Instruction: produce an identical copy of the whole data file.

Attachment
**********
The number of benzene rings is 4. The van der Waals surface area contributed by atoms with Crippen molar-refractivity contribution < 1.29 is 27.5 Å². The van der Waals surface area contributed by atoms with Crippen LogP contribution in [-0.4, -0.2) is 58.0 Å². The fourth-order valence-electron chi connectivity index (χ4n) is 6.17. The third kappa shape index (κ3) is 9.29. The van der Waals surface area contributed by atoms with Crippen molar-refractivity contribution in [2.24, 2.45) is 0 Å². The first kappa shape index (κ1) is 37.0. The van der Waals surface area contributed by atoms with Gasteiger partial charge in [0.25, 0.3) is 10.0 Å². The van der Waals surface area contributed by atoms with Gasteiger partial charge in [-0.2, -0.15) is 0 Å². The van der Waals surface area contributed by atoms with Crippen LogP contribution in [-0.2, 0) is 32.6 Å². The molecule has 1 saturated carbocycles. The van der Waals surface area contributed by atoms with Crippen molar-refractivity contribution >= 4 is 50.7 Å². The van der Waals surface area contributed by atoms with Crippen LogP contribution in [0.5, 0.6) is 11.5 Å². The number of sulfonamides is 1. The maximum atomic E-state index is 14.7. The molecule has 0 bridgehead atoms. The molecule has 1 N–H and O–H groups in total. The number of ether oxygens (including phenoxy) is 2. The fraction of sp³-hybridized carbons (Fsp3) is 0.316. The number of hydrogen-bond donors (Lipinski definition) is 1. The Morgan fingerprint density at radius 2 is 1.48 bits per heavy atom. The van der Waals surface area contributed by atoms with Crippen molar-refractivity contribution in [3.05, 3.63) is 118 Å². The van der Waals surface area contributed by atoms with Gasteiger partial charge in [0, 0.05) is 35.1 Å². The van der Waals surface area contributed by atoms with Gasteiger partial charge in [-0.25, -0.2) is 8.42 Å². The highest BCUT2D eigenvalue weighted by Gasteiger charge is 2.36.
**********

The number of benzene rings is 4. The van der Waals surface area contributed by atoms with Crippen molar-refractivity contribution < 1.29 is 27.5 Å². The van der Waals surface area contributed by atoms with Crippen LogP contribution in [-0.4, -0.2) is 58.0 Å². The fourth-order valence-electron chi connectivity index (χ4n) is 6.17. The third kappa shape index (κ3) is 9.29. The van der Waals surface area contributed by atoms with Crippen molar-refractivity contribution in [2.24, 2.45) is 0 Å². The first kappa shape index (κ1) is 37.0. The van der Waals surface area contributed by atoms with Gasteiger partial charge in [0.25, 0.3) is 10.0 Å². The van der Waals surface area contributed by atoms with Gasteiger partial charge in [-0.2, -0.15) is 0 Å². The van der Waals surface area contributed by atoms with Crippen LogP contribution in [-0.2, 0) is 32.6 Å². The molecule has 1 saturated carbocycles. The van der Waals surface area contributed by atoms with Crippen molar-refractivity contribution >= 4 is 50.7 Å². The van der Waals surface area contributed by atoms with Crippen LogP contribution in [0.5, 0.6) is 11.5 Å². The number of sulfonamides is 1. The maximum atomic E-state index is 14.7. The molecule has 0 bridgehead atoms. The molecule has 1 N–H and O–H groups in total. The number of ether oxygens (including phenoxy) is 2. The fraction of sp³-hybridized carbons (Fsp3) is 0.316. The number of hydrogen-bond donors (Lipinski definition) is 1. The Morgan fingerprint density at radius 2 is 1.48 bits per heavy atom. The van der Waals surface area contributed by atoms with Crippen molar-refractivity contribution in [3.05, 3.63) is 118 Å². The van der Waals surface area contributed by atoms with Gasteiger partial charge in [0, 0.05) is 35.1 Å². The van der Waals surface area contributed by atoms with Gasteiger partial charge in [-0.25, -0.2) is 8.42 Å². The highest BCUT2D eigenvalue weighted by Gasteiger charge is 2.36.